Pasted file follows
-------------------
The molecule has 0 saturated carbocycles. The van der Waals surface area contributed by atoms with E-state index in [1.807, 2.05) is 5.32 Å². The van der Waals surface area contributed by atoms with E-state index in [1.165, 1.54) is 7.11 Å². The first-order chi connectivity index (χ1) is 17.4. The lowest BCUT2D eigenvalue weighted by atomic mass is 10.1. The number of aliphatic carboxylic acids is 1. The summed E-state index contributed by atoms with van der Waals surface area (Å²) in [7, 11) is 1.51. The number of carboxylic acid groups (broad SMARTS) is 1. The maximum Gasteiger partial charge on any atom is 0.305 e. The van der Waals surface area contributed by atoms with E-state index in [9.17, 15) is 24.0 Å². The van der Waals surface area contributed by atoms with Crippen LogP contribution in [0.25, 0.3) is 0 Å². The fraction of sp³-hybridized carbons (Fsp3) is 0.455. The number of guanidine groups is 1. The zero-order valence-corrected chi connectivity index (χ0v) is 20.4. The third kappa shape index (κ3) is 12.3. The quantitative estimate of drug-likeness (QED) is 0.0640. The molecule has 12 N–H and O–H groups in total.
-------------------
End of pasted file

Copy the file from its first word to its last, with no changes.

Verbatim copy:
The molecule has 0 saturated carbocycles. The van der Waals surface area contributed by atoms with E-state index in [1.807, 2.05) is 5.32 Å². The van der Waals surface area contributed by atoms with E-state index in [1.165, 1.54) is 7.11 Å². The first-order chi connectivity index (χ1) is 17.4. The lowest BCUT2D eigenvalue weighted by atomic mass is 10.1. The number of aliphatic carboxylic acids is 1. The summed E-state index contributed by atoms with van der Waals surface area (Å²) in [7, 11) is 1.51. The number of carboxylic acid groups (broad SMARTS) is 1. The maximum Gasteiger partial charge on any atom is 0.305 e. The van der Waals surface area contributed by atoms with E-state index in [9.17, 15) is 24.0 Å². The van der Waals surface area contributed by atoms with Crippen LogP contribution in [0.25, 0.3) is 0 Å². The fraction of sp³-hybridized carbons (Fsp3) is 0.455. The number of guanidine groups is 1. The zero-order valence-corrected chi connectivity index (χ0v) is 20.4. The third kappa shape index (κ3) is 12.3. The quantitative estimate of drug-likeness (QED) is 0.0640. The molecule has 12 N–H and O–H groups in total.